To accelerate the implementation of gender equality, equity and empowerment of women several conventions took upon themselves to address the then existing gaps. United Nations and other regional bodies like South African Development Committee (SADC) endorsed and committed themselves to integrating various resolutions and commitments into their policies and programmes of action. This paper is going to review how provisions in the Beijing declaration and platform for action (1995), Convention on elimination of all discrimination against women and United Nations Security Council resolution 1325 have helped ensure equality amongst women and men in Zimbabwe.
It will go on further to scrutinise the conventions to check on to what extent they have been implemented in Zimbabwe. Definition of termsGender inequality Gender inequality is defined as the disparity in status, power and prestige between people who identify as women and men. Hence forth it involves ranking of the sexes in such a way that women are unequal in power, resources, prestige, or presumed worth (Smith and Kendall 1998).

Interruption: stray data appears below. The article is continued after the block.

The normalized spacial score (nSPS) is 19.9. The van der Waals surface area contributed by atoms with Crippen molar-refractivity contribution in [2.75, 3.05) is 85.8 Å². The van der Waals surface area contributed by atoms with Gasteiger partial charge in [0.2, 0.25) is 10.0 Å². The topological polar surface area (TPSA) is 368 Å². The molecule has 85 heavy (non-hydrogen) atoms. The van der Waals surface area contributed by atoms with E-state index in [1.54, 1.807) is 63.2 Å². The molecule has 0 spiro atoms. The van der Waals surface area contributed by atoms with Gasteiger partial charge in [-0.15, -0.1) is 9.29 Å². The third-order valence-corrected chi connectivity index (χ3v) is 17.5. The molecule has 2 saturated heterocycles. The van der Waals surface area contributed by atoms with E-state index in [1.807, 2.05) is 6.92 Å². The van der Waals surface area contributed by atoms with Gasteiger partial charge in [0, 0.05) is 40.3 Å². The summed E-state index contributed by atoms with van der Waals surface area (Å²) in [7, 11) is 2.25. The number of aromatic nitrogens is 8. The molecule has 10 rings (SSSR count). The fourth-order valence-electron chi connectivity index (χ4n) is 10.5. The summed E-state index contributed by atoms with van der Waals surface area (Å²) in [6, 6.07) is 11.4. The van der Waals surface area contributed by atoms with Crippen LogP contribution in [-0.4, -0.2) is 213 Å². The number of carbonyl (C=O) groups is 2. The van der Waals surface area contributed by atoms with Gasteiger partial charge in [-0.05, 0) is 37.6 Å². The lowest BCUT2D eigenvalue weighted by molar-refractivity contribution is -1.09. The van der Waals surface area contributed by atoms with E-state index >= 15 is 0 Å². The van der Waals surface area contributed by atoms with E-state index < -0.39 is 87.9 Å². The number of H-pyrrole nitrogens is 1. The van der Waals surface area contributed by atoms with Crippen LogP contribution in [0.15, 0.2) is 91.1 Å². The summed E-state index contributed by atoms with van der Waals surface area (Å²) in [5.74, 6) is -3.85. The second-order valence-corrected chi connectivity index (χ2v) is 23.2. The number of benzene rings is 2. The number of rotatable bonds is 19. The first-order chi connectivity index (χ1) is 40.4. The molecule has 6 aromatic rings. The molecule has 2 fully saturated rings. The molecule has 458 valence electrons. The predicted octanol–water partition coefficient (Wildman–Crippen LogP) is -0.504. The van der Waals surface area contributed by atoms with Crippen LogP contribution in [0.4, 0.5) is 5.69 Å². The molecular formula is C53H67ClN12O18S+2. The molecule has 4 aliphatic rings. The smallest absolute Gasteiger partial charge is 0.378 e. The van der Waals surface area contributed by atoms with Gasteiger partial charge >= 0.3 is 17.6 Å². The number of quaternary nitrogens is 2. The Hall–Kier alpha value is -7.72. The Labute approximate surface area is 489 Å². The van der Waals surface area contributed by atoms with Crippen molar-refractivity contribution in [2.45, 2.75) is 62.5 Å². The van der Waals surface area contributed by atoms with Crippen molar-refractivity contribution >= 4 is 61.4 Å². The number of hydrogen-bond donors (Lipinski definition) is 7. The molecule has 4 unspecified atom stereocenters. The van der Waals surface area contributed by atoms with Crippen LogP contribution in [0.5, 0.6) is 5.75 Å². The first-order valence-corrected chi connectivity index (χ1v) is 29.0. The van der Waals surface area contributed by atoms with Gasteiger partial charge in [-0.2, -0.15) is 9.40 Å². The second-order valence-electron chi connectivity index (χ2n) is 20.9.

Gender inequality, or in other words, gender discrimination refers to unfair rights between male and female based on different gender roles which leads to unequal treatment in life (Wright & Rogers 2009). In this paper, gender inequality is understood as the discrimination of one sex by another based on sexual difference in relation to access to power, resources in a manner which is unequal.Theoretical Framework Several theories can provide a valuable framework for conceptualizing gender equality issues, the focus of this paper. These include the social role theory. The social role theory holds that gender differences occur as a consequence of two related processes: social learning and societal power relations behavior Kacmar (2011). What may be considered as gender-appropriate behaviors are usually learned through social modeling and reinforced through society’s power and status structures. Kacmar et al. (2011) argued that people internalize gender roles that society has defined, and they have a tendency to view the world and behave in ways that conform to the societal expectations associated with these roles. As Kacmar et al. explained, women and men tend to respond to social information in predictable ways, and over time, these processes generally lead either to communal or agentic behavior patterns. Communal behavior patterns are considered nurturing and socially oriented and emerge mainly among women; wherein agentic are competitive and achievement oriented behavior patterns and tend to emerge more among men. According to this theory, it is the society that moulds how both women and men are viewed.Liberal feminism is rooted in the tradition of the16th and 17th century liberal philosophy. Liberal feminism focused on the ideas of equality and liberty (Wollstonecraft, 1792). Mary Wollstonecraft western feminist theorist argued, that women’s capacity to reason was equal to that of men and that biological sex differences were irrelevant in granting any rights. She further argued that the reason women appeared to be intellectually inferior was due to their inferior education and therefore, was a result of inequality, rather than justification for it. Liberal feminist see women subordination as resulting from gendered norms, rather than biological sex, and aim to change these norms. Liberal feminists focus on equal opportunities for men and women in education and all sphere of life. The same education provided to a man if provided to a woman will allow a woman to assume responsibility for her own development and growth. But unless society provides equal education with the same civil liberties and economic opportunities a man has, a woman will only exercise her hard won autonomy only within the private or domestic realm. Thus, according to liberal feminism society is to provide women with opportunities. These feminists are also concerned with ensuring that laws and policies do not discriminate against women. Liberal feminists are further looking forward to the removal of barriers that prevent women from operating effectively in public spheres on equal terms with men. The ball has been set in motion and instruments such as the Beijing Declaration, United Nations Convention on the Elimination of All Forms of Discrimination Against Women (CEDAW) and the United Nations1325 Resolution have been put in place in a bid to address gender issues.BackgroundThe Beijing Declaration and Platform for Action of 1995 is a visionary agenda for the empowerment of women. It still remains today the most comprehensive global policy framework and blueprint for action, and is a current source of guidance and inspiration to realize gender equality and the human rights of women and girls, everywhere United Nations (1995). The declaration raised some provisions that were aimed at empowering women and girls who were disadvantaged in most aspects of their lives. The convention was attended by 189 countries and the respective governments committed to implementation of its provisions through aligning with their various developmental policies. According to United Nations (1996) the Beijing convention declared among other provisions that the full implementation of the human rights of women and of the girl child is an inalienable, integral and indivisible part of all human rights and fundamental freedoms. Governments and regional bodies to take all necessary measures to eliminate all forms of discrimination against women and the girl child and remove all obstacles to gender equality and the advancement and empowerment of women. The need to promote people-centred sustainable development, including sustained economic growth, through the provision of basic education, life-long education, literacy and training, and primary health care for girls and women. The provision also seeks to prevent and eliminate all forms of violence against women and girls. The adoption of the Convention on the Elimination of All Forms of Discrimination against Women (CEDAW) by the United Nations General Assembly in December of 1979, and its subsequent entry into force in September of 1981, marked a significant milestone in the international struggle for addressing gender inequality. The treaty is one of the most widely ratified human rights treaties in the world (Musingafi et al 2013). Its widespread ratification resulted in its prominence in the global fight for gender equality which is embedded in all articles of the treaty including Article 3 of Convention on the Elimination of All Forms of Discrimination against Women which mandates states to take measures to uphold women’s equality in all fields. The treaty has aided in achieving gender equality in Africa through constitutional and legislative reform, affirmative action, quotas, establishment of gender machineries and equal education opportunities. Convention on the Elimination of All Forms of Discrimination against Women is often described as an international Bill of rights of women. It defines what constitutes discrimination against women and sets up an agenda for national action to end discrimination (Byrnes & Freeman 2012). By accepting the conventions states commit themselves to undertake a series of measures to end discrimination against women, to incorporate the principle of equality between men and women in their legal system, abolish all discriminatory laws and adopt ones which prohibit discrimination against women, to ensure elimination of all acts of discrimination against women by persons, organizations or enterprises. The convention also provides the basis for realizing equality between men and women through ensuring women’s equal access to opportunities in political, public sphere including the right to vote, equal education ,health ,and employment, fight against exploitation of women United Nations Women (2008).Countries that have ratified the convention are legally bound to put its provisions into practice and are supposed to submit national reports, at least every four years, on measures they have taken to comply with their treaty obligations. The United Nations resolution 1325 was adopted in October 2000. Its focus is on the achievement of increased participation and representation of women at all levels of decision-making, protection of specific needs of women and girls in conflict, gender perspective in post-conflict processes, gender perspective in United Nations programming, reporting, and training in United Nations peace support operations. (Gibbings 2011). It was the first UN resolution to specifically mention women. The key components and recommendations of the resolution were preventing sexual and gender-based violence in armed conflict (Peterman et al 2011). The United Nations Security Council Resolution 1325, therefore highlights the importance of bringing gender perspectives to the centre of all United Nations conflict prevention and resolution, peace building, peace keeping, rehabilitation and reconstruction efforts. Implementation in the Zimbabwean ContextThe revised National Gender Policy 2013-2017 replaced the 2004 document. Its aim is to eradicate gender discrimination and inequalities in all spheres of life and development. It calls for gender justice, equality, integration, inclusiveness and shared responsibility for sustainable development in Zimbabwe. It sets out priorities, builds coherence and facilitate resource mobilization in support of gender equality and equity. The new National Gender Policy was developed to address the shortcomings of the 2004 policy, and address emerging issues at the national, regional and global level including alignment to the international gender instruments discussed above. It also reflects recent developments in the country including the 2013 Constitutional provisions that are explicit on the promotion of gender equality and removal of discrimination between men and women.Despite the milestones that have been achieved, women are still faced with gender issues in Zimbabwe. The July 2018 elections saw women occupying 33 percent of the Parliament of Zimbabwe. This is below the 50 percent quota set by the National Gender Policy. Furthermore, a large majority of the country’s women are excluded from participating in governance and national development processes due to gender bias, gender inequalities, cultural norms, gender based violence (GBV) and their low economic status.Gender based violence is one of the most common yet unacknowledged and serious human rights violations against women. The Domestic Violence Act (DVA) provides protection for survivors of all forms of gender violence. The prevalence of all forms of violence against women, especially physical and sexual violence, continue to be high despite the country’s relatively strong GBV legal framework (GoZ 2017). More women (and young girls) than men (and young boys) suffer from various forms of violence (GoZ, 2017). This implies that though a proactive approach is being advocated for through the National Gender Policy and other legislation, the discrimination of women in Zimbabwe is still prevalent. Comparison between Zimbabwe and sub-Saharan countries in Parliamentary representationDespite major efforts over the past two decades to create equal opportunities for women to participate in politics and to increase female representation in government leadership in sub-Saharan Africa, women’s inclusion continues to be a major challenge. According to the United Nations Millennium Development Goals Report 2013, the proportion of seats held by women in single or lower houses of national parliaments in sub-Saharan Africa increased by just 8 percentage points between 2000 and 2013, from 13% to 21%. This indicates that countries in the sub-Sahara are falling short of the 30% target set by the Beijing Platform. This is an indication that women participation is a problem prevalent in the region. However, in Zimbabwe, women occupied 34% of the parliamentary seats during the same period (GoZ). This is above the target set by the Beijing Platform, but below the 50% set standard by the national Gender Policy and the Protocol on Gender and Development of the Southern African Development Community (SADC).This figure indicates that though women participation in political leadership is an issue in the region, Zimbabwe is performing better than most countries in the region. However, this is not a scapegoat for failure to achieve standards set at regional and national level.RecommendationsFor gender equality to be achieved in Zimbabwe, there is need for the government to allocate adequate organizational, human, technical and financial resources to the national gender machinery to enable it to carry out its mandate to coordinate, monitor and assess the impact of the implementation of public policies and national action plans for the advancement of women.Secondly, the Government is to be held accountable so as to fulfil its commitments on women’s rights, including its commitment to the Convention on the Elimination of All Forms of Discrimination Against Women (CEDAW) and the constitution. The Government should also ensure compliance with laws and policies that protect women.Lastly, there is need to redress culture as a barrier to progress and advocacy for affirmative action for women needs to be supported by the government. A fairer distribution of national wealth through pro-poor policies and policies that ensure women empowerment are to be adopted for progressive realization of women’s equality ConclusionIn conclusion, all the three international instruments discussed above seek to address gender inequalities in Zimbabwe. The National gender Policy is a periodic action plan that has been put in place to enable assimilation of the provisions of the instruments at national level. It has helped in addressing inequality against women. All this is in a bid to ensure an end to discrimination against women and to improve the de facto position of women; and address prevailing gender relations and the persistence of gender stereotypes. To achieve this, the government should ensure allocation of adequate funds towards achievement of the National Gender Policy objectives. Even though there are still numerous challenges to achieving gender equality, the Zimbabwean government has taken notable strides in enhancing gender equality. Achievement in this regard has been the consensus not only to ensure equality of men and women before the law (de jure) but also in real life (de facto).